It’s reflecting on all of that hard work, Cox said, that provided the Tigers the motivation to keep fighting.
“Just believing,” Cox said. “Just kind of going back to this spring and this summer and the long nights and the early mornings of training. Those hard workouts. We didn’t do those for no reason. We do it for a reason and games like this. We’ve got to go out there and just believe in each other and know that we can do it. That’s what we did.”
But first they needed something good to happen. Enter the philanthropist of the day, Texas A&M coach Jimbo Fisher. The Aggies had been gutting the Tigers all day with their running game. But Fisher, seemingly compelled to show off his entire playbook, started dialing up pass plays. The first time led to a stalled drive at the Auburn 19, which was followed by a missed field goal.
Still, Auburn’s offense could not take advantage of that, going three-and-out for their third consecutive possession and sixth of the game.
That’s when many fans started exiting. When Texas A&M faced third-and-9 at the Auburn 43, the smart play would have been to run the football. Even a safe pass, to keep the clock running even if it fell short of a first down, would have been justified. Instead, Fisher elected challenge Igbinoghene.
“I kind of baited him a little bit,” Igbinoghene said.
As soon as he intercepted the pass, Igbinoghene felt the energy at Jordan-Hare surge.
“I knew the game turned around instantly once I caught it because the way everybody was looking,” he said. “I looked to the sideline. Everybody was hyped. Before that, everybody was down a little bit.”
The clock showed 7:14 left in the fourth quarter when the offense took the field. Theoretically and mathematically, plenty of time to score, get a stop, and score again. Only one problem. Auburn had exactly one first down since midway through the second quarter.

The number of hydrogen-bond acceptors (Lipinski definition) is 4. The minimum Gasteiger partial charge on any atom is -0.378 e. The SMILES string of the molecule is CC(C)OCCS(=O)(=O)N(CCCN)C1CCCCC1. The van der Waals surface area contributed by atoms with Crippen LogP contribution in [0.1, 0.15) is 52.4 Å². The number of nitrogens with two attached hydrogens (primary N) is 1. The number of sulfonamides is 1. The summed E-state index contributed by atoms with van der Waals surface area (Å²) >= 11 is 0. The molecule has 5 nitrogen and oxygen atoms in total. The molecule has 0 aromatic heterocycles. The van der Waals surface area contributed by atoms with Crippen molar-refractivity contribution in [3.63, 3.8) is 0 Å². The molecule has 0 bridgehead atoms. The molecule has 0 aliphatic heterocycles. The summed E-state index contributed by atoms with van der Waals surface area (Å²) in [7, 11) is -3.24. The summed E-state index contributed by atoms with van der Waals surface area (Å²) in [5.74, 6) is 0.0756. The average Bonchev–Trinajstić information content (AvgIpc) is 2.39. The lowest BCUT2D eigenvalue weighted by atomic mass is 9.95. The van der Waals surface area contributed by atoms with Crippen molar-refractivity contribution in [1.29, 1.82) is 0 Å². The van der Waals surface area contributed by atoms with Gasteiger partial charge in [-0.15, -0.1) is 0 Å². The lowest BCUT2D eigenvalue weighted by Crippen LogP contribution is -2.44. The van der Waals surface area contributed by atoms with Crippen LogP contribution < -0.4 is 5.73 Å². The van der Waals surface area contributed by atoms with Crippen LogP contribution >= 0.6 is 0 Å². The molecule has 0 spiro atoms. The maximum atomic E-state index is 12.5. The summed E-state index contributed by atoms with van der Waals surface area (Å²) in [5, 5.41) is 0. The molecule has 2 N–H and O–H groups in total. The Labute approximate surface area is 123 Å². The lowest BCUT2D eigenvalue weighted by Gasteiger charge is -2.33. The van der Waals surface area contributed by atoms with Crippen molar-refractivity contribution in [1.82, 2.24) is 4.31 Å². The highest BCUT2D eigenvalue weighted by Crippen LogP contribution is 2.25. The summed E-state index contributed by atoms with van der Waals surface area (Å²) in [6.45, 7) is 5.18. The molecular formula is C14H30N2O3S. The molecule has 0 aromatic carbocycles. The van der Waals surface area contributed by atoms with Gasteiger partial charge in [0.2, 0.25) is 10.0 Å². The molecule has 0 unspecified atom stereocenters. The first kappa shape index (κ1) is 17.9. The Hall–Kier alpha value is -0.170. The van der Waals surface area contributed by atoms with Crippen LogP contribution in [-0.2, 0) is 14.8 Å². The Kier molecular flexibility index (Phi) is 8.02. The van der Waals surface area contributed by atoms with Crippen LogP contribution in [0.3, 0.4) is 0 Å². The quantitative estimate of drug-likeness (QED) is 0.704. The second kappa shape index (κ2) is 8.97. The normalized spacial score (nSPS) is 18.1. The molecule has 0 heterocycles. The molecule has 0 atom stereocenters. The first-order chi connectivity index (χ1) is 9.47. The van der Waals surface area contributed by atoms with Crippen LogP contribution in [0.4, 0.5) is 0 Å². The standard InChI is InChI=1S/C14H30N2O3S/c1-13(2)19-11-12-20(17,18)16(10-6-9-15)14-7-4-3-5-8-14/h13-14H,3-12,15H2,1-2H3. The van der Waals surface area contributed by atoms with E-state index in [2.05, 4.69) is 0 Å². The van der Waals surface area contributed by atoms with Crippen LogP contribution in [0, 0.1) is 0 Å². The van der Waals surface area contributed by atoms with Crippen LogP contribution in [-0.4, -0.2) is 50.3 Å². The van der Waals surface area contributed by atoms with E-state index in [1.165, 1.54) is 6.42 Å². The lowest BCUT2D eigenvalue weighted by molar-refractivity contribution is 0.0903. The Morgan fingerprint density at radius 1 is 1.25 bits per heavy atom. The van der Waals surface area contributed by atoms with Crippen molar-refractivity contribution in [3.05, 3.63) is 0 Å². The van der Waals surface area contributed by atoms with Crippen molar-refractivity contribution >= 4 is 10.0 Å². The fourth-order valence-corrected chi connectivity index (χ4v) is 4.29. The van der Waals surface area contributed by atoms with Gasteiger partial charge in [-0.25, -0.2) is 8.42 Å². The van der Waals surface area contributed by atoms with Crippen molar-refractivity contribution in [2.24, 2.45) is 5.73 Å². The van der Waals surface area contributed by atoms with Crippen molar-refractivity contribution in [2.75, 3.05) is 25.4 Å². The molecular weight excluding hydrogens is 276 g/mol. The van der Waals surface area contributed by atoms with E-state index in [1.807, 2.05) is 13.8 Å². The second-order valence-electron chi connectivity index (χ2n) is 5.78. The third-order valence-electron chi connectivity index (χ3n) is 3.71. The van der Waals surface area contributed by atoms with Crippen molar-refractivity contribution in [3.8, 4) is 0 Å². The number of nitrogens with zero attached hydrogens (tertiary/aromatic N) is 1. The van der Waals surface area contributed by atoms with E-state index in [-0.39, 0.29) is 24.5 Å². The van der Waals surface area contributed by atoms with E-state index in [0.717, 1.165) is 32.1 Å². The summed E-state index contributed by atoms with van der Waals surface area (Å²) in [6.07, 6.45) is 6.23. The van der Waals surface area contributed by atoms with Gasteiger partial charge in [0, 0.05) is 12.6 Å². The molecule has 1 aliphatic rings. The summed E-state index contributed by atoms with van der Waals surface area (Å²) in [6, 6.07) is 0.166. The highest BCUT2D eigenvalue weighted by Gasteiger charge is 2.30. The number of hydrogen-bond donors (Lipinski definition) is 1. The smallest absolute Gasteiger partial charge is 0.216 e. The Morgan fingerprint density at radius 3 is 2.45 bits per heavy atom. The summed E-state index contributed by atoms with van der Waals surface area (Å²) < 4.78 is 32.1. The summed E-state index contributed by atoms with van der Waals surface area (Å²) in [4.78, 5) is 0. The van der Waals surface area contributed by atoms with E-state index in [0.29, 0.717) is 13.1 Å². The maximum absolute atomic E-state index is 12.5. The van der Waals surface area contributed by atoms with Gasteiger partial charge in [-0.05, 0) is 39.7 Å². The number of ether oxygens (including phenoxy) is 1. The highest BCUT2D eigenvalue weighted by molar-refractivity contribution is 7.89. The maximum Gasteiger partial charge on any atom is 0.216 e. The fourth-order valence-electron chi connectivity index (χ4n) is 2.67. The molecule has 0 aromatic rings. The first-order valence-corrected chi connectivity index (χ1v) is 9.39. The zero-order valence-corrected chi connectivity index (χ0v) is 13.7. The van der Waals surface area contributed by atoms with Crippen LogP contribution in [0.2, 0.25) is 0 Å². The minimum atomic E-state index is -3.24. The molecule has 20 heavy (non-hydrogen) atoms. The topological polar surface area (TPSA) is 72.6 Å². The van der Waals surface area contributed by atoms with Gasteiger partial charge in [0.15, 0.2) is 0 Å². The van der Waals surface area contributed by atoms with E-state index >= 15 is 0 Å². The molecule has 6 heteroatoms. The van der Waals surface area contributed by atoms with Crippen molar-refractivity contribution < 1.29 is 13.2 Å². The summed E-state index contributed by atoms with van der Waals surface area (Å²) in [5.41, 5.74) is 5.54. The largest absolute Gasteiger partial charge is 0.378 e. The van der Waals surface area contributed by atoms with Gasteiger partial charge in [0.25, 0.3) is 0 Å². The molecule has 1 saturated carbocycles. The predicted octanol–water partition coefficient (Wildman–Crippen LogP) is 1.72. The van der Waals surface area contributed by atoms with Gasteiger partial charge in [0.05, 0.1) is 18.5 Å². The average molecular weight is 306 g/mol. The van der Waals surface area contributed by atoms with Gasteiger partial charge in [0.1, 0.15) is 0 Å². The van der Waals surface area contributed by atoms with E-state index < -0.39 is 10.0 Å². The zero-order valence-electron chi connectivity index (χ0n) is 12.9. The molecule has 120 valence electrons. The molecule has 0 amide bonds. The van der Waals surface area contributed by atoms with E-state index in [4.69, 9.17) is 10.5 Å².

There was a difference, though. Suddenly, the offense had new light. The need to score twice also forced the Tigers into their two-minute offense, which is when they are at their best. Stidham stepped into the huddle and told the offense, “Let’s take advantage of this.”
“It’s not every day that you’re down 10 in the fourth quarter and you have an opportunity to come back and win a game,” Stidham said. “That was my message to the guys, just keep fighting for each other. Sure enough, it worked out.
What followed was pure craziness. The Tigers flew 71 yards down the field and scored in exactly two minutes. Texas A&M’s following drive stalled around midfield. Christian Tutt’s 28-yard punt return set up the Auburn offense at its 42. Ryan Davis caught a pass from Stidham and scrambled 47 yards to the Texas A&M 11. On the next play, Stidham threw a strike to freshman Seth Williams for the go-ahead touchdown.
“There’s a lot of things need to work on and correct,” Malzahn said. “We’ll continue to do that. Today, the big thing I don’t want to take away from is the way we won. That’s hard to do, what our team did. I’m just real proud of those guys.”
As he should be.